Thursday, October 27, 2011

Review of Mrs. Tom Thumb by Melanie Benjamin

Rating - 4

Born a dwarf in the early 1800s, Lavinia Bump was part of a loving family and community. She constantly chafed against the limitations she had not only as a dwarf, but as a woman. Women were not typically educated in the 19th century, but Lavinia not only learned, but was a teacher for a period of time. Yearning to move beyond her restrictive environment, she took a job as an entertainer on a riverboat just prior to the Civil War. The man who "recruited" her was believed to be a family relative, but ultimately she became a member of a "freak" show and was all but sold into prostitution by her "cousin". She didn't let her narrow escape from the riverboat keep her from moving on. Eventually, she ended up as part of P.T. Barnum's show and circus. She met Tom Thumb (Charles Stratton), one of the best known and most-beloved performers in Barnum's show and married him. Lavinia and Charles had one of the most famous marriages of it's time, but it wasn't a love match. Together, they became one of Barnum's most popular performers. They traveled the world, had tea with the Queen of England and lived as part of high society in New York. P. T. Barnum was Lavinia's best friends and confidantes. He, alone, of everyone she knew thought the way she did and between the two of them the fame and fortune of Mr. and Mrs. Tom Thumb continued to grow, as did P.T. Barnum's.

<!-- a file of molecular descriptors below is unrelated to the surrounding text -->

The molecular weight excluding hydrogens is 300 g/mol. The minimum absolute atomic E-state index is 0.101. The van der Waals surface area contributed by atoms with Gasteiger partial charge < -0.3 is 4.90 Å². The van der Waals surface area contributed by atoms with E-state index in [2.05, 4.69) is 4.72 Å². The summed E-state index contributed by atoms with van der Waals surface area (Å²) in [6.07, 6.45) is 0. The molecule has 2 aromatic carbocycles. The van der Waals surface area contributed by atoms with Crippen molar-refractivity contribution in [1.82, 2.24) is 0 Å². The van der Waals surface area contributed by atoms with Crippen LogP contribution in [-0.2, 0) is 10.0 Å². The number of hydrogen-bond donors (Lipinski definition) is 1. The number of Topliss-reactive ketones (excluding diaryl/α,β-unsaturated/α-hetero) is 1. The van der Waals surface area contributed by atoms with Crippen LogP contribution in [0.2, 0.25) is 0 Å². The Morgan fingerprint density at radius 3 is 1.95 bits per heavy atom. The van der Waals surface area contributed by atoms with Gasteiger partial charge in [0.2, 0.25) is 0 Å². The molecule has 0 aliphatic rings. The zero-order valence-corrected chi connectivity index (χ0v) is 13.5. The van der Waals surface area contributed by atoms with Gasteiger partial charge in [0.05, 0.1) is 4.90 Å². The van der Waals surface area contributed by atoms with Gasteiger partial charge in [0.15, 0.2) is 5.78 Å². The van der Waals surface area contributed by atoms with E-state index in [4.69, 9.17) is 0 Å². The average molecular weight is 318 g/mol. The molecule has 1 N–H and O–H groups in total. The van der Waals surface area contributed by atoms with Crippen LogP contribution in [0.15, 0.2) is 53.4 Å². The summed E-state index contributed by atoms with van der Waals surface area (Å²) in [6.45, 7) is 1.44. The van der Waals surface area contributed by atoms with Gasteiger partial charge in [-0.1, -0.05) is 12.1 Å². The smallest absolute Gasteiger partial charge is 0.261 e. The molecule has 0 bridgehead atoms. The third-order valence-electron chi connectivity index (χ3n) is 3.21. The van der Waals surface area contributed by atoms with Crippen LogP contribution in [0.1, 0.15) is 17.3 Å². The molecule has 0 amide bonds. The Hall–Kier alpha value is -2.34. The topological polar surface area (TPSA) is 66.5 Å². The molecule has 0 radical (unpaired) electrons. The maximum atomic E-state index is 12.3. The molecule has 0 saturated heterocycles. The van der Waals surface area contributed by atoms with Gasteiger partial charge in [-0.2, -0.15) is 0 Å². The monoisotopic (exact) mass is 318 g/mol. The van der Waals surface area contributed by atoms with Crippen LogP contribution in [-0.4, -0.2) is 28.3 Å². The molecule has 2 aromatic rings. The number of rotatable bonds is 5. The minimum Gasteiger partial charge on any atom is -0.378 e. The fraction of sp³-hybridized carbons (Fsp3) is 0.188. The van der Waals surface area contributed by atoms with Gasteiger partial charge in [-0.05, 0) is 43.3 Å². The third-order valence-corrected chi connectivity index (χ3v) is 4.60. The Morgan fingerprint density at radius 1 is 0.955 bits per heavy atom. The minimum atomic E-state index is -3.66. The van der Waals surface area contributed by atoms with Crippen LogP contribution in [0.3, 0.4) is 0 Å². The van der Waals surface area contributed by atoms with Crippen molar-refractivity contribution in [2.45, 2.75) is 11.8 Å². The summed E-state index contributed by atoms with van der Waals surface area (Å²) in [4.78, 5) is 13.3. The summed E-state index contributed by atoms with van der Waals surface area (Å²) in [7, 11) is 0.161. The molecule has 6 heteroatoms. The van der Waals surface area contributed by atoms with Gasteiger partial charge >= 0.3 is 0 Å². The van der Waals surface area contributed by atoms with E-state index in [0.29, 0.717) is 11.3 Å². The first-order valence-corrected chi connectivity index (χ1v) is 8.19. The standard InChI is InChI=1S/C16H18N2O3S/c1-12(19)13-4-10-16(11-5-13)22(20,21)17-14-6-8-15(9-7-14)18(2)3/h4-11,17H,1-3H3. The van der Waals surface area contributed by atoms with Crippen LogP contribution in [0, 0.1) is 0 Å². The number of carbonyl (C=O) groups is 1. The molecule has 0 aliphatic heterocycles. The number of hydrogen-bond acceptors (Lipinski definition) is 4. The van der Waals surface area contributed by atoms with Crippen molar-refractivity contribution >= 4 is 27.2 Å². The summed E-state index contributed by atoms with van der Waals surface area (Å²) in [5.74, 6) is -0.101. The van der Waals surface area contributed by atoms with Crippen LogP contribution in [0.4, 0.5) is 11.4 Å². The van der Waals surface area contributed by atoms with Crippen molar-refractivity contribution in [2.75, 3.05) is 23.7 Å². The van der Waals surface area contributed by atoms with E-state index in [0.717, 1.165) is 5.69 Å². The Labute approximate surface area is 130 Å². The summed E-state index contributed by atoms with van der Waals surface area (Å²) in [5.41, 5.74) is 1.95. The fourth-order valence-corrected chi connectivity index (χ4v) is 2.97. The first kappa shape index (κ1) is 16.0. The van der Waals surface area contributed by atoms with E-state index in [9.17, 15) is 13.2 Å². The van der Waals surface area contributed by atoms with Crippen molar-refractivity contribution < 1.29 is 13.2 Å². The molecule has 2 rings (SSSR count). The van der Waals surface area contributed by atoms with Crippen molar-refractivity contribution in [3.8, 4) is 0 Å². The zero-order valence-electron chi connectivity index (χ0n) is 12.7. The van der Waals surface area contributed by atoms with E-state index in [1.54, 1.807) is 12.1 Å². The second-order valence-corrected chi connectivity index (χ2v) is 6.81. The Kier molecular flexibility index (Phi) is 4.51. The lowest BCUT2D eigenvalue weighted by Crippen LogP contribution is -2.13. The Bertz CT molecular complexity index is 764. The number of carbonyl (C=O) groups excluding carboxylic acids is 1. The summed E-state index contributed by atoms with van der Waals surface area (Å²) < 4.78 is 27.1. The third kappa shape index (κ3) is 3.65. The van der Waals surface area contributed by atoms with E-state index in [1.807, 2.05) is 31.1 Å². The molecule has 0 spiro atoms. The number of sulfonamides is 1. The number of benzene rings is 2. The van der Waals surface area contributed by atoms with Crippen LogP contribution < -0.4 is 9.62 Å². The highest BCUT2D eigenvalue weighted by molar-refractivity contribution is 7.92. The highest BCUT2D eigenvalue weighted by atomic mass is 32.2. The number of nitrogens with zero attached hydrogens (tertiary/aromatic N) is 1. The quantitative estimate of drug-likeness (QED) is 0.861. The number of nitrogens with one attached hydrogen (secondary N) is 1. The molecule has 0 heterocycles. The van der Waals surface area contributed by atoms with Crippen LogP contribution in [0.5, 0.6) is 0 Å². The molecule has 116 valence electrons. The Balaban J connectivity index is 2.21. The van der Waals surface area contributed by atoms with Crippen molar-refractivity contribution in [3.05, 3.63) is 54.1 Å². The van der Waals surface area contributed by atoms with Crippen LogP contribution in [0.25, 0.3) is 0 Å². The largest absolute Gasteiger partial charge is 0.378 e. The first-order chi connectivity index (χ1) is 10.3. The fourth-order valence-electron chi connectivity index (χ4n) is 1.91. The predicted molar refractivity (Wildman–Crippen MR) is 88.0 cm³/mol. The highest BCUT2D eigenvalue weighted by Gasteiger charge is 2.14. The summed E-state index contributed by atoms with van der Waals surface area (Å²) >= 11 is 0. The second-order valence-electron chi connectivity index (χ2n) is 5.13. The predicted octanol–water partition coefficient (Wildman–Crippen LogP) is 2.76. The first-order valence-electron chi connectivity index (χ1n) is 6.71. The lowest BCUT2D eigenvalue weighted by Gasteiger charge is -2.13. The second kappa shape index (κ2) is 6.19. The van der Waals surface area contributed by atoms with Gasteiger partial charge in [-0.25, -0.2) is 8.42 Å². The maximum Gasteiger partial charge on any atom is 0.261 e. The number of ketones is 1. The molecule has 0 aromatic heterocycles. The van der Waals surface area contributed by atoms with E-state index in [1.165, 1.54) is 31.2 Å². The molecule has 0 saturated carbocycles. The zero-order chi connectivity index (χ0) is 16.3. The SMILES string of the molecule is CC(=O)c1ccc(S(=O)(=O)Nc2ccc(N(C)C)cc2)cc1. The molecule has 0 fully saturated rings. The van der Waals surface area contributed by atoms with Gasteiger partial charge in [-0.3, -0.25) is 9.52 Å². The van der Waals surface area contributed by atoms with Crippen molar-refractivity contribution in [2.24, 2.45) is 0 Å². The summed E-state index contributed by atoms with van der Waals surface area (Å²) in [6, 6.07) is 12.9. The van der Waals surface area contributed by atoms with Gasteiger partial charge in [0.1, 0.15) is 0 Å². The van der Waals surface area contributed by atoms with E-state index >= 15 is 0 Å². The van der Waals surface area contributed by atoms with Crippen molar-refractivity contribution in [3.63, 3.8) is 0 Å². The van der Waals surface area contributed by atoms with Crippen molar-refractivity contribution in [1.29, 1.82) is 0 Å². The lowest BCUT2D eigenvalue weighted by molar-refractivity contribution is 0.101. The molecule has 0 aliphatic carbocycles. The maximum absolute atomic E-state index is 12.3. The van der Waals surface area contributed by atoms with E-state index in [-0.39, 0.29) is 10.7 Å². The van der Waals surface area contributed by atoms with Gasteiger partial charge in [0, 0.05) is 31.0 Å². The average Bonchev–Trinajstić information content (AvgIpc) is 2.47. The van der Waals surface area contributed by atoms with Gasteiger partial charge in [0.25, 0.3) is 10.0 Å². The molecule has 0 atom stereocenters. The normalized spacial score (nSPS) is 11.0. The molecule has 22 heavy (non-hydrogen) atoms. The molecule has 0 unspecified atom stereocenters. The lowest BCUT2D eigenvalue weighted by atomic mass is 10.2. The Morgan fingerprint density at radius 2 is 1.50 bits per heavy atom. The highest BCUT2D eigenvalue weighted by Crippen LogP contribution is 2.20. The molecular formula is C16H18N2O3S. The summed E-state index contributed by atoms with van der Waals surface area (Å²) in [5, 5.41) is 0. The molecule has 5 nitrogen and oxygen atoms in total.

Lavinia is a very strong character. She dearly loved her family, especially her younger sister, Minnie, who eventually became part of the troupe. She was very ambitious, though, and her career and fame was always first and foremost in her mind and in the decisions she made.

One of the most interesting features of this novel for me was the historical context. Benjamin did exhaustive research not only about Lavinia but also of the world in which she lived. I learned a lot about the Gilded Age, circus performing, and the life of a "small person" during a time when people paid to see "freaks" and were intolerant of anyone who is different.
This is a well-written book, full of history, romance, and performance.

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